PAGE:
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  • Writer's pictureericjcarrig

How city governments can do more to serve people than they are today.

Solutions for the Underaffiliated spoke with David Morris Executive Director of the Institute of Local Self-Reliance (ILSR) to explore the ways local governments can more effectively serve the public good instead of corporate interests.

The Institute of Local_Self-Relaiance (ILSR)

  • ILSR aims to disperse economic and political power away from corporate interests and toward people and local governments.

    • It focuses on five, local-focused initiatives to give citizens the authority, capacity, and responsibility to exercise power:

    • Energy initiatives empower households and communities to produce their own local, clean, and renewable energy and oppose the power of monopoly utilities.

    • Community Broadband programs help provide fast, affordable and reliable Internet access to all Americans.

    • Its Independent Business Initiative leads efforts to fight giants like Walmart and Amazon, and seeks to reverse government policies that work against small, independent businesses.

    • The Waste to Wealth Program aims to move toward a zero-waste economy, expose corporate control of the waste sector, and support community efforts to shut down garbage incinerators.

    • ILSRs Composting Community Initiative advances local composting to create jobs, enhance soils, protect the climate, and reduce waste.

The Power of City Governments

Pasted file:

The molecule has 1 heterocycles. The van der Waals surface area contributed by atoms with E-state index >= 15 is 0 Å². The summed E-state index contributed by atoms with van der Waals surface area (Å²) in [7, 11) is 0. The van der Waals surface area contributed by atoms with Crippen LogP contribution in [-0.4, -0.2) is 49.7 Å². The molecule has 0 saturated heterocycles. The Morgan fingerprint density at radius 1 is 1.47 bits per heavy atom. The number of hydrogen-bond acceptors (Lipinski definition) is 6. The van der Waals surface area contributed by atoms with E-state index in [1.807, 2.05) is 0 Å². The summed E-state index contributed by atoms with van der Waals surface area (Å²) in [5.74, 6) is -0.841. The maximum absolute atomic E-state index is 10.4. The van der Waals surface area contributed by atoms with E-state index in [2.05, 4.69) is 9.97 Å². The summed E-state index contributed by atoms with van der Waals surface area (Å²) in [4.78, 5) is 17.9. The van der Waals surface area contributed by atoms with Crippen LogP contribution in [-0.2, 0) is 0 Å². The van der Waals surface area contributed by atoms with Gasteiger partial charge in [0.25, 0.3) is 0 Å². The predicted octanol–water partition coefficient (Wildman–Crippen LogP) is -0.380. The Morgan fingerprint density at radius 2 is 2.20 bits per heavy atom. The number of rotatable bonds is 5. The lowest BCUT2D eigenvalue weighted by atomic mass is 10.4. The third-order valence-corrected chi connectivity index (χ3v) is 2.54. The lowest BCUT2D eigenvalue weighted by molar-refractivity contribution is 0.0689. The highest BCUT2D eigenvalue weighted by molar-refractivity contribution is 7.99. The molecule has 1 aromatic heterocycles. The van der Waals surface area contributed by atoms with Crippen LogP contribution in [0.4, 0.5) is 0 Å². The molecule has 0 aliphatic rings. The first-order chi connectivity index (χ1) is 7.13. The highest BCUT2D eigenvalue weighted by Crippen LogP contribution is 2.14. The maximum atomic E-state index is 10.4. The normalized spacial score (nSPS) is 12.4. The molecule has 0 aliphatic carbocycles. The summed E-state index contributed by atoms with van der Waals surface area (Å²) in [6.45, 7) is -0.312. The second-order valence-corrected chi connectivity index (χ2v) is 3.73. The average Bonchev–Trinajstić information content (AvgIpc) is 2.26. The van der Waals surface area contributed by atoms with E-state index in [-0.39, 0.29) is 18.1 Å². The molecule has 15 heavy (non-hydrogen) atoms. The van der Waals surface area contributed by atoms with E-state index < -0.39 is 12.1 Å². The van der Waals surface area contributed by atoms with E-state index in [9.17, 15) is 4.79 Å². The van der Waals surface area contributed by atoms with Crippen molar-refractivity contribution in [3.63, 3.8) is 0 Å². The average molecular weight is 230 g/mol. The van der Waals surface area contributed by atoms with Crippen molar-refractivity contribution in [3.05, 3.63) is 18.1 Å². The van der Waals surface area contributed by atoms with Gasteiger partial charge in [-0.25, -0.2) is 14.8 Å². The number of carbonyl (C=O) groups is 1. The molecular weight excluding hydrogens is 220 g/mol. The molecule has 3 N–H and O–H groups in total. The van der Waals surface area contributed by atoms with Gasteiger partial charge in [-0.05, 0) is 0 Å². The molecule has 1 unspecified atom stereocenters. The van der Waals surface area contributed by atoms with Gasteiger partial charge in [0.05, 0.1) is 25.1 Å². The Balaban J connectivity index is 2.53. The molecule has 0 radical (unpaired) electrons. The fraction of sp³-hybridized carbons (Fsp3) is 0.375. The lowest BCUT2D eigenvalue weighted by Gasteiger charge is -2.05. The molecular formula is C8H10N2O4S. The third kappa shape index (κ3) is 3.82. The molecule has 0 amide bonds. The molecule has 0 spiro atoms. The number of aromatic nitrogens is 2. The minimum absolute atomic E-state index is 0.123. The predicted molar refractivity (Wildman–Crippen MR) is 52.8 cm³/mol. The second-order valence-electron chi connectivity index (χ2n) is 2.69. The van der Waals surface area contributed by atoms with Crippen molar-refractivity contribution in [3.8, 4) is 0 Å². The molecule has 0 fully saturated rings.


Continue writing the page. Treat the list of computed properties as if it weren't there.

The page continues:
• City governments have more power than many people understand to make rules to improve the quality of life for its citizens and future generations and take on corporate power.

  • For example, they can make rules related to how roads and land are used, the types of residential and commercial businesses that can open in the area, and they can impact broadband capacity, sustainable energy, housing, healthcare, and how energy companies operate.

A Similar Historical Moment: Private Interests Undermining the Public Good

  • The United States faces a similar situation as existed in the late 1900s when private interests paid government officials, leading to corrupt and inefficient city governments that lacked authority.

  • Anything from street cars to electric utilities to water departments were controlled by private companies.

  • While the issue today is with corporations influencing state and national politicians, the concept of private interest undermining the public good is the same.